Draw or No Draw?
No-limit hold'em betting strategy
you have a good made hand, you still have to fear straights and flushes. In
no-limit hold'em betting, a player is unlikely to be able to make a flush or
straight on the river unless he had that draw on the flop, or had something else
working on the flop besides the backdoor draw, because the pot odds are not
sufficiently attractive for a player to try for a runner-runner draw. I advocate
your betting at least half the pot on the flop, rather than making a light
probe. By charging a sufficiently high price to your opponent on the flop, your
turn and river betting becomes easier.
There is a huge difference in how you bet a hand when there is a flush draw on the flop and when there is no draw. Suppose that you have A-K offsuit, open-raise the pot from middle position, and get two callers, the cutoff and the button. The flop is a pleasurable K 8 3, giving you top pair with an ace kicker. Whereas a number of players get cute here and check, figuring it is OK to do so because the free card is unlikely to help anyone, I do not care for this play with deep stacks when I have only one pair. I do not have enough hand to check-raise, and the cat-and-mouse play of check-call does not appeal to me. (Note that a tournament player with 20 to 40 times the big blind may well check-raise or check-call, because milking one bet out of an opponent by using a broken-wing act in a tournament is quite helpful.
I would bet a flop of this texture whether I had top pair or nothing. If I checked, I probably would have a hand like Q-Q, figuring I was either way ahead or way behind, and the free card probably wouldn't beat me if I was in front. I also could check top set, though I often bet that hand here.
Back to the K-8-3 rainbow flop. Let's suppose it was a $5-$10 blinds game. There would be about $100 in the pot, as my normal open-raise is three or four times the big blind. I would bet $50 to $60, enough to find out whether my opponent had top pair or better, assuming I was not facing a frisky lad or lass who was trying to put a play on me. Suppose that I get one call; what then? My ace kicker says that I am probably in front, so my hand is worth another bet. If I am behind, I am way behind, so rather than play games when I am out of position with one pair, I will find out what's going on by betting.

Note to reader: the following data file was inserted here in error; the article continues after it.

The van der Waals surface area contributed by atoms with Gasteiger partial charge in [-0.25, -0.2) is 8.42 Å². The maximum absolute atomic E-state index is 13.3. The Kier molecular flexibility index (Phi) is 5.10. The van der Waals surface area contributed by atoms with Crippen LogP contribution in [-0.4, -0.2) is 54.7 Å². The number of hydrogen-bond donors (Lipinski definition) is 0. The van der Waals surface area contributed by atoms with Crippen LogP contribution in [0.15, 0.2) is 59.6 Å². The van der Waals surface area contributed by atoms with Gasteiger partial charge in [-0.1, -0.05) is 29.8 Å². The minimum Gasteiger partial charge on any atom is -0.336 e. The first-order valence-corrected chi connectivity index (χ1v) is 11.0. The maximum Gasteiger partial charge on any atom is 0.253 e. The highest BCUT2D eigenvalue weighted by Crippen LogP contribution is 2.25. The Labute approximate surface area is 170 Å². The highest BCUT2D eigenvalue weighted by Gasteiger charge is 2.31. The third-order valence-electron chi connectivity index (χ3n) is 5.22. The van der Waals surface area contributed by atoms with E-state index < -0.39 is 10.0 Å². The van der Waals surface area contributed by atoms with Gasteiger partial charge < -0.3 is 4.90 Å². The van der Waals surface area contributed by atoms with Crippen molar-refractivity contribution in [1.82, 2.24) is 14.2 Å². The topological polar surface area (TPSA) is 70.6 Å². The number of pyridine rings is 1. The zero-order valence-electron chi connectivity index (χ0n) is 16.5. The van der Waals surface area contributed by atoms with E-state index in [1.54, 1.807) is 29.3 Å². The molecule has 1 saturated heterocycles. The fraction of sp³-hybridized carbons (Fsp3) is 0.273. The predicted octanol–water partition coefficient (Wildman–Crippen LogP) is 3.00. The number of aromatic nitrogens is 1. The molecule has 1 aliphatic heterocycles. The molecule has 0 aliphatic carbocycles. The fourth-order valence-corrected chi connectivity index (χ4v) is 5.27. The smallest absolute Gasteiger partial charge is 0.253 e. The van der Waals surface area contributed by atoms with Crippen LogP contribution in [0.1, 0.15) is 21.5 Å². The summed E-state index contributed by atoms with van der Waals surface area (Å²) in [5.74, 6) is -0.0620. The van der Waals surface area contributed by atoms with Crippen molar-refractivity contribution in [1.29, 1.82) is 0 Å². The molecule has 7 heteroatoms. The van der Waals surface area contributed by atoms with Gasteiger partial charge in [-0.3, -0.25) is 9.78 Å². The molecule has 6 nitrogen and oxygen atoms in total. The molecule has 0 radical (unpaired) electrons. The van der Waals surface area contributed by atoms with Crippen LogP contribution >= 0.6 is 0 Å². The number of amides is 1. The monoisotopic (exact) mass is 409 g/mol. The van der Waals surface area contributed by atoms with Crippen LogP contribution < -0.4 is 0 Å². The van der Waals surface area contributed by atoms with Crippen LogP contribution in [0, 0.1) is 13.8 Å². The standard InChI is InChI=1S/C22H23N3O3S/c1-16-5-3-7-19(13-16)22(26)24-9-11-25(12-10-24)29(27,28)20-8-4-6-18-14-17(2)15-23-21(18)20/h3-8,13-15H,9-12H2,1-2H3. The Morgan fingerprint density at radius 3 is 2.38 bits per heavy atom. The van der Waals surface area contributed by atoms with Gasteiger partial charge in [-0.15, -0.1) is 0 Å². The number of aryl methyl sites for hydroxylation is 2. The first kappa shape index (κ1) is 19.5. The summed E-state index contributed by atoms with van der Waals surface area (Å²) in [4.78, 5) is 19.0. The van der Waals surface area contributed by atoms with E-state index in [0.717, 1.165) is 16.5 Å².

decide on my bet amount, I look at whether my opponent could have picked up a
flush draw. (There is no hand that a sane opponent could have here that could
pick up any straight draw, even a gutshot.) Of the three possible two-flushes
that could come with that K
I am not too concerned about a heart, because my opponent probably would not
call on the flop with the A
and may well have not called my preflop raise. (Now you know why I did not give
you blinds of $1-$2, as some mighty strange things are seen in a game of that
level.) If my king is of the two-flush created on the turn, I am not going to
worry about that suit creating a two-flush, using the same reasoning I used
previously for the suited A.
How much should I bet on the turn? There is now about $200 in the pot. If a non-threatening card comes, I will make a modest bet of a little more than half the pot, like $120 or $125. If I am then raised, my opponent is saying that he has my hand beat, so it is simply a question of whether or not I believe him. If I am called, it is a matter of judgment of whether I am being called by a nonbeliever or slow-played by a better hand. If the former, I would bet $150 on the end. If I suspect the latter, I will check and then guess. It is important that there was no draw on the flop, as few opponents who have a hand like K-Q are going to bluff with it on the end with a big bet. Busted draws bet, but a made hand will normally be shown down to see if it is any good. A big bet on the end from your opponent will probably mean your one pair is badly outclassed.
If the turn is a card that could have enabled my opponent to pick up a draw, I must bet more than $120. I would bet somewhere in the $150 to $200 range. If I am called, the situation is blurrier than the previous one, in which I had felt confident that my opponent was not on a flush draw that he picked up on the turn. Here, he might know that he is behind and feel the need to bluff. On the other hand, one might wonder why he did not raise on the turn, since he had no assurance that I did not pick up a draw with that two-flush.
Let's look now at a slightly different flop. Everything is the same except the flop is K-8-3 with a two-flush (instead of rainbow). I would bet more than half the pot on the flop because of the possible flush draw. My bet would be in the $75 to $90 range here. If I am called and a blank comes on the turn, I will bet around the full size of the pot. If someone is lucky enough to outflop me and there is a two-flush on the flop, I do not see any way that I can avoid a big loss. Most of the time, you will have the best hand with A-K, so it is silly, in my opinion, to try to save a few dollars by sending a boy to do a man's job. Furthermore, if you make a wimpy-sized bet and get called, you may have a river problem that a larger bet would have lessened, because the opponent's hand has been better defined.
I do not claim that every pro would think the way that I do. Some would bet smaller, or even check, under the theory that they want to play a small pot when they have only one pair. My philosophy is to fire a big barrel on the turn when my opponent may well have a flush draw. Sometimes he will fold a made hand, sometimes he will fold when he would have hit, sometimes I avoid a river problem because of my large bet, and sometimes I take a sizable loss because my opponent flopped a big hand and was willing to risk slow-playing it even though there was a two-flush on the board. That's poker.